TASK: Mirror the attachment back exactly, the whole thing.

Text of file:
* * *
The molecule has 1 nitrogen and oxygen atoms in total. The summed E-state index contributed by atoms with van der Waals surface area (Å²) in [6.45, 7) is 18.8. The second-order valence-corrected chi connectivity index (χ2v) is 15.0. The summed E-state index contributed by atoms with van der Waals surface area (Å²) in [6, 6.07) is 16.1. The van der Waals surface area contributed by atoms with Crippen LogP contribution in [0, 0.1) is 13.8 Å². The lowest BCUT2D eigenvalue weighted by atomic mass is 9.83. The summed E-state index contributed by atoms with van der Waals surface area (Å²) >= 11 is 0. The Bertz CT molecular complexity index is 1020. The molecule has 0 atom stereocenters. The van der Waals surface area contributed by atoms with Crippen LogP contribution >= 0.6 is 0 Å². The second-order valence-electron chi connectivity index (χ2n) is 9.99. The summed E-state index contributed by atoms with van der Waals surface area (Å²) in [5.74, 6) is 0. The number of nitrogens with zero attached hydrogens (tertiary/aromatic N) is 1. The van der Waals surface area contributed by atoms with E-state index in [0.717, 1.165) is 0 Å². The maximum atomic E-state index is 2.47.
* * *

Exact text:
The molecule has 1 nitrogen and oxygen atoms in total. The summed E-state index contributed by atoms with van der Waals surface area (Å²) in [6.45, 7) is 18.8. The second-order valence-corrected chi connectivity index (χ2v) is 15.0. The summed E-state index contributed by atoms with van der Waals surface area (Å²) in [6, 6.07) is 16.1. The van der Waals surface area contributed by atoms with Crippen LogP contribution in [0, 0.1) is 13.8 Å². The lowest BCUT2D eigenvalue weighted by atomic mass is 9.83. The summed E-state index contributed by atoms with van der Waals surface area (Å²) >= 11 is 0. The Bertz CT molecular complexity index is 1020. The molecule has 0 atom stereocenters. The van der Waals surface area contributed by atoms with Crippen LogP contribution >= 0.6 is 0 Å². The second-order valence-electron chi connectivity index (χ2n) is 9.99. The summed E-state index contributed by atoms with van der Waals surface area (Å²) in [5.74, 6) is 0. The number of nitrogens with zero attached hydrogens (tertiary/aromatic N) is 1. The van der Waals surface area contributed by atoms with E-state index in [0.717, 1.165) is 0 Å². The maximum atomic E-state index is 2.47.